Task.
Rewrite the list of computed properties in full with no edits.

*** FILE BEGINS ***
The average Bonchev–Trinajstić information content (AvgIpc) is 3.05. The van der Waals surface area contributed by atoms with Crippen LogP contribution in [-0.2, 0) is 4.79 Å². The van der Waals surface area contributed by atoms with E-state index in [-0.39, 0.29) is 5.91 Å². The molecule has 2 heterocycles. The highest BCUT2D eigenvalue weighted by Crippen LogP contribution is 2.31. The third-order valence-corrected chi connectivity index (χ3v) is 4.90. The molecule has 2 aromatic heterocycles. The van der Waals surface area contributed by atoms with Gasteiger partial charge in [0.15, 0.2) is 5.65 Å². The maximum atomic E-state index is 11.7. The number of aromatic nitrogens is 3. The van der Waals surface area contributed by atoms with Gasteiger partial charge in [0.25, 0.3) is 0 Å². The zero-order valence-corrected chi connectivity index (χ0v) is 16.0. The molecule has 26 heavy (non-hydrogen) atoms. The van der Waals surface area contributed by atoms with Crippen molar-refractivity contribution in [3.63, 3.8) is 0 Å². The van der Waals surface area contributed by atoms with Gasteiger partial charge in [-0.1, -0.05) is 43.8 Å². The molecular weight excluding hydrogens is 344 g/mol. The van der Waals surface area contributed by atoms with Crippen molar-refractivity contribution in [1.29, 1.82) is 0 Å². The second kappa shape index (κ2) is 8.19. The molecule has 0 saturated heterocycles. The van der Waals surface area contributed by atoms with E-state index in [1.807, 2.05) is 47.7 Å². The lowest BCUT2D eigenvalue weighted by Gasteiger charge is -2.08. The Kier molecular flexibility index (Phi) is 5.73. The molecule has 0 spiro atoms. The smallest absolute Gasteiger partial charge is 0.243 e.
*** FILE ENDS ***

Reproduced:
The average Bonchev–Trinajstić information content (AvgIpc) is 3.05. The van der Waals surface area contributed by atoms with Crippen LogP contribution in [-0.2, 0) is 4.79 Å². The van der Waals surface area contributed by atoms with E-state index in [-0.39, 0.29) is 5.91 Å². The molecule has 2 heterocycles. The highest BCUT2D eigenvalue weighted by Crippen LogP contribution is 2.31. The third-order valence-corrected chi connectivity index (χ3v) is 4.90. The molecule has 2 aromatic heterocycles. The van der Waals surface area contributed by atoms with Gasteiger partial charge in [0.15, 0.2) is 5.65 Å². The maximum atomic E-state index is 11.7. The number of aromatic nitrogens is 3. The van der Waals surface area contributed by atoms with Gasteiger partial charge in [0.25, 0.3) is 0 Å². The zero-order valence-corrected chi connectivity index (χ0v) is 16.0. The molecule has 26 heavy (non-hydrogen) atoms. The van der Waals surface area contributed by atoms with Crippen molar-refractivity contribution in [3.63, 3.8) is 0 Å². The van der Waals surface area contributed by atoms with Gasteiger partial charge in [-0.1, -0.05) is 43.8 Å². The molecular weight excluding hydrogens is 344 g/mol. The van der Waals surface area contributed by atoms with Crippen molar-refractivity contribution in [1.29, 1.82) is 0 Å². The second kappa shape index (κ2) is 8.19. The molecule has 0 saturated heterocycles. The van der Waals surface area contributed by atoms with E-state index in [1.807, 2.05) is 47.7 Å². The lowest BCUT2D eigenvalue weighted by Gasteiger charge is -2.08. The Kier molecular flexibility index (Phi) is 5.73. The molecule has 0 spiro atoms. The smallest absolute Gasteiger partial charge is 0.243 e.